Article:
The Macroeconomic Effects of Macroprudential Policy: Evidence from a Narrative Approach
We analyze the macroeconomic effects of macroprudential policy – in the form of legal reserve requirements – in three Latin American countries (Argentina, Brazil, and Uruguay). To correctly identify innovations in changes in legal reserve requirements, we develop a narrative approach – based on contemporaneous reports from the IMF and Central Banks in the spirit of Romer and Romer (2010) – that classifies each change into endogenous or exogenous to the business cycle. We show that this distinction is critical in understanding the macroeconomic effects of reserve requirements. In particular, we show that output falls in response to exogenous increases in legal reserve requirements but would seem not to be affected (or could even increase!) when using all changes and relying on traditional time-identifying strategies. This bias reflects the practical relevance of the misidentification of endogenous countercyclical changes in reserve requirements. We also push the empirical frontier along two important dimensions. First, in measuring legal reserve requirements, we take into account both the different types of legal reserve requirements in terms of maturity and currency of denomination as well as the structure of deposits. Second, since in practice reserve requirement policy is tightly linked to monetary policy, we also jointly analyze the macroeconomic effects of changes in central bank interest rates. To properly identify exogenous central bank interest rate shocks, we follow Romer and Romer (2004).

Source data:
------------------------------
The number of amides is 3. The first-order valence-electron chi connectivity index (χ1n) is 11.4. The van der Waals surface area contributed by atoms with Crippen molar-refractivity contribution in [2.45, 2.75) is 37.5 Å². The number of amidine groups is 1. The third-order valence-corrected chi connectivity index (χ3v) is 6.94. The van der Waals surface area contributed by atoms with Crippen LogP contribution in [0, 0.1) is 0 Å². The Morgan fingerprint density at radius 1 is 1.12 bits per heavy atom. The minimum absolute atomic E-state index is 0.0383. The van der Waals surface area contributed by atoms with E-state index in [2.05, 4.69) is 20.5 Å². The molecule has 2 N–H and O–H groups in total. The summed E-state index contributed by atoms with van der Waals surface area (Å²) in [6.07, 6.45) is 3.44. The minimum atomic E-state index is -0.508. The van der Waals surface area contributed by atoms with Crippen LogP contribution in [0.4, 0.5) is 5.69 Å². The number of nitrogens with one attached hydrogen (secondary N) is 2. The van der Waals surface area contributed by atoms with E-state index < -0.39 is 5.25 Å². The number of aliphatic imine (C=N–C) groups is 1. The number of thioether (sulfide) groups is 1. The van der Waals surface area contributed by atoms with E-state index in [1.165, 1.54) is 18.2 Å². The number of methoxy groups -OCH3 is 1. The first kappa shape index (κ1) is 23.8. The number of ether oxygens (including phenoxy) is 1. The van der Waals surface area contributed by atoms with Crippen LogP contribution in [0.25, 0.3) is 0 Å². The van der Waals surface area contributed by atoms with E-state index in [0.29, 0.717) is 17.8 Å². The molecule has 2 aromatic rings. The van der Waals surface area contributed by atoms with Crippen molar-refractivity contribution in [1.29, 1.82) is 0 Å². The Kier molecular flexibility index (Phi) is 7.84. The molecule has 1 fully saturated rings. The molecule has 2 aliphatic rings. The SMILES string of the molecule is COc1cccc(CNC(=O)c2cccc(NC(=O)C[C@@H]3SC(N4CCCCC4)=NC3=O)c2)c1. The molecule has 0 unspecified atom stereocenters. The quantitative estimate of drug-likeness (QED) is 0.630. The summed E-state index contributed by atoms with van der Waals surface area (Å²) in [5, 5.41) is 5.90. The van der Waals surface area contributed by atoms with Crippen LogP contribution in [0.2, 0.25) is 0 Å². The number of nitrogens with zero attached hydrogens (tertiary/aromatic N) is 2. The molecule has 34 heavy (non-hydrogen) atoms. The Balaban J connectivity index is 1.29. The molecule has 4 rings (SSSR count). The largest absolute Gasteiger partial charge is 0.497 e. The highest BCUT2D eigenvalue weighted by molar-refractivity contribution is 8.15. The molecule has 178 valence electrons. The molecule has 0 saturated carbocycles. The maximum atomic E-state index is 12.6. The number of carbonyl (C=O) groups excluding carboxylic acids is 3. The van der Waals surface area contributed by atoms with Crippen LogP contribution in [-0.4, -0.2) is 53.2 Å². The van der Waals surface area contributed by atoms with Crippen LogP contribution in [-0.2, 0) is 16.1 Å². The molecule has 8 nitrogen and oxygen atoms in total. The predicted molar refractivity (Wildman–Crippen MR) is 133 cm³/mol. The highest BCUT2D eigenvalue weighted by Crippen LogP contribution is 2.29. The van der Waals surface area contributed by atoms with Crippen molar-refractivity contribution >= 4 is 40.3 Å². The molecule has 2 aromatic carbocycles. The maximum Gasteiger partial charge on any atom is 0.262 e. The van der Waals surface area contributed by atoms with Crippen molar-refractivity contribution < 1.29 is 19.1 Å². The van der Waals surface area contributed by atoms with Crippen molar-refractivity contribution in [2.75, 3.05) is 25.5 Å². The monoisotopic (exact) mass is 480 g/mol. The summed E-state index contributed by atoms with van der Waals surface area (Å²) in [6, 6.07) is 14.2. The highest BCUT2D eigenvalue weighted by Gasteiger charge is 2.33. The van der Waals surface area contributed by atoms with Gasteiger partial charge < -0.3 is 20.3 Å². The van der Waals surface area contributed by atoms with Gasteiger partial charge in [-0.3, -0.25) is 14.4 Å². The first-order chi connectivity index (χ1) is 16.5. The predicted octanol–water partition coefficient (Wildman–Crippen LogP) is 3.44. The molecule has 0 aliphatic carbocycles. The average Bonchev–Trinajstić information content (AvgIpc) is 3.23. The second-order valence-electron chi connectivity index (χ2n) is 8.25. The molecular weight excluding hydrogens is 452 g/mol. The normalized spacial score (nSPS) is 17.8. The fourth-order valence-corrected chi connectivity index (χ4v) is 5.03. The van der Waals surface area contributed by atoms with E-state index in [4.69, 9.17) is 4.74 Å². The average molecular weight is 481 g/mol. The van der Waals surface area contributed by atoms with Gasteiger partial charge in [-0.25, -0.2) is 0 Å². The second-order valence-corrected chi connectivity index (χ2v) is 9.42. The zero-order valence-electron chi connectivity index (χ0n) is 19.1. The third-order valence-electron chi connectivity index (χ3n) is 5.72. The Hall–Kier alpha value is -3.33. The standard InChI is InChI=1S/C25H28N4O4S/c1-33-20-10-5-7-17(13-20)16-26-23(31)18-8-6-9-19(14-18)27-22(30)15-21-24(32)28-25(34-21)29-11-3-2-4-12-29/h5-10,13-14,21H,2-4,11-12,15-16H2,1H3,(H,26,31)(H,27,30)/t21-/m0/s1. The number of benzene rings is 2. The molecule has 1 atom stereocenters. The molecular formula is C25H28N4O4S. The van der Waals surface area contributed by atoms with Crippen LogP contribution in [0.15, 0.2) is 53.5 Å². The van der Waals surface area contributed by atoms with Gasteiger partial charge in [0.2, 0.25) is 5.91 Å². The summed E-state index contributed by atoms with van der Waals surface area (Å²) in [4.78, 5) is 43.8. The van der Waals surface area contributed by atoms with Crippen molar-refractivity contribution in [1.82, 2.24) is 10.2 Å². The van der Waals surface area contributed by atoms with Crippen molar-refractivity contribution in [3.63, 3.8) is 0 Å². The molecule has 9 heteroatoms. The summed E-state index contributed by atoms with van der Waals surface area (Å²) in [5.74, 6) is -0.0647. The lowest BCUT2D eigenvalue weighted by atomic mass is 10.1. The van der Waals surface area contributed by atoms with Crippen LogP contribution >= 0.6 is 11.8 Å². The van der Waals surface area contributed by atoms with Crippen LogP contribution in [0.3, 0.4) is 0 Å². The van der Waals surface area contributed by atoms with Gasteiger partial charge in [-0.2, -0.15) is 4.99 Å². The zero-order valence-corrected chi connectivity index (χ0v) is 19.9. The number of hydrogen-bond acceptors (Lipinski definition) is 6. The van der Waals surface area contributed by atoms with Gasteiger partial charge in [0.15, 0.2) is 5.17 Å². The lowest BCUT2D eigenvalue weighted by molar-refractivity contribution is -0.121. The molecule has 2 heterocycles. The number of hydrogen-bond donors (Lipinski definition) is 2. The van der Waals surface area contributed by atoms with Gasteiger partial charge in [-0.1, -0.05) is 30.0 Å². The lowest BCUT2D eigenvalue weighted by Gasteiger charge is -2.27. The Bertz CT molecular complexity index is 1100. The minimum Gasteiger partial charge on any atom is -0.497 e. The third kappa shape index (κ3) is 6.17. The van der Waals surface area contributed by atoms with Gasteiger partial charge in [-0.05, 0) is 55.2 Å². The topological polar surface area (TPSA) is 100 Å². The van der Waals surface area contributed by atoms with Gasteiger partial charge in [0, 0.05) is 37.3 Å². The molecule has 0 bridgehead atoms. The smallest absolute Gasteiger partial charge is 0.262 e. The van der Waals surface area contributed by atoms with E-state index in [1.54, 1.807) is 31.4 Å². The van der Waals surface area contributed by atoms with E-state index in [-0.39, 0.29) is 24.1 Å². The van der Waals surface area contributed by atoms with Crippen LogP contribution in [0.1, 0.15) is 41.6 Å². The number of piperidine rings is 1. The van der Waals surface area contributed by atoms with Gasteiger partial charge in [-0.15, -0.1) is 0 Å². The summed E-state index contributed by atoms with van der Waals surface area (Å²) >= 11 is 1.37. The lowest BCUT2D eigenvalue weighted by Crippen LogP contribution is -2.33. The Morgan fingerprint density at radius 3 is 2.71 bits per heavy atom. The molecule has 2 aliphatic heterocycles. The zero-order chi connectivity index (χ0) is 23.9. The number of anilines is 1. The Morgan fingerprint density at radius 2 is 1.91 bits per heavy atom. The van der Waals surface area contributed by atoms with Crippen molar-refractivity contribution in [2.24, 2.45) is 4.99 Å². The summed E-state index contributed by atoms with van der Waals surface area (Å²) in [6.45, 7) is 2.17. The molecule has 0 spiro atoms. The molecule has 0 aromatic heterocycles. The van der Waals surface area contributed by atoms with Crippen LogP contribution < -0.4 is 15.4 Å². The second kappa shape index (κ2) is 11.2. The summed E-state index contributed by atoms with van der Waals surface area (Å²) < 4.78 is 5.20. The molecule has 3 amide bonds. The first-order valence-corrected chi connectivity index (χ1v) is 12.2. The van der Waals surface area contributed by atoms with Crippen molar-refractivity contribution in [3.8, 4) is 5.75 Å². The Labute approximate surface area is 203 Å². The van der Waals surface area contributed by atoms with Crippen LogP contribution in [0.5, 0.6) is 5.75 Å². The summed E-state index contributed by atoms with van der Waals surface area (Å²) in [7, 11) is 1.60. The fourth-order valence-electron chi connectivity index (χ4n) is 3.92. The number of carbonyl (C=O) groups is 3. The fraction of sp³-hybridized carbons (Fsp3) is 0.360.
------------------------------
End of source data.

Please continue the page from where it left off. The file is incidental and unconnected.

We would like to thank Larry Ball, Tito Cordella, Robert Dekle, Sebastian Edwards, Alain Ize, Graciela Kaminsky, Sebnem Kalemli-Ozcan, Nicolas Magud, Hashem Pesaran, Alessandro Rebucci, Daniel Riera-Crichton, Augusto de la Torre, Bent Vale, Jaume Ventura, and seminar/conference participants at USC, Norges Bank, NBER/Central Bank of Turkey, IMF, Central Bank of Uruguay, FLAR conference (Cartagena), and Central Bank of Bolivia for useful and insightful comments. Jorge Puig, Becky Newman, and Pedro Pablo Matinez provided excellent research assistance. The views expressed in the paper are the authors' own and do not necessarily reflect those of the World Bank. The views expressed herein are those of the authors and do not necessarily reflect the views of the National Bureau of Economic Research.
Diego Rojas & Carlos Vegh & Guillermo Vuletin, 2022. "The macroeconomic effects of macroprudential policy: Evidence from a narrative approach," Journal of International Economics, .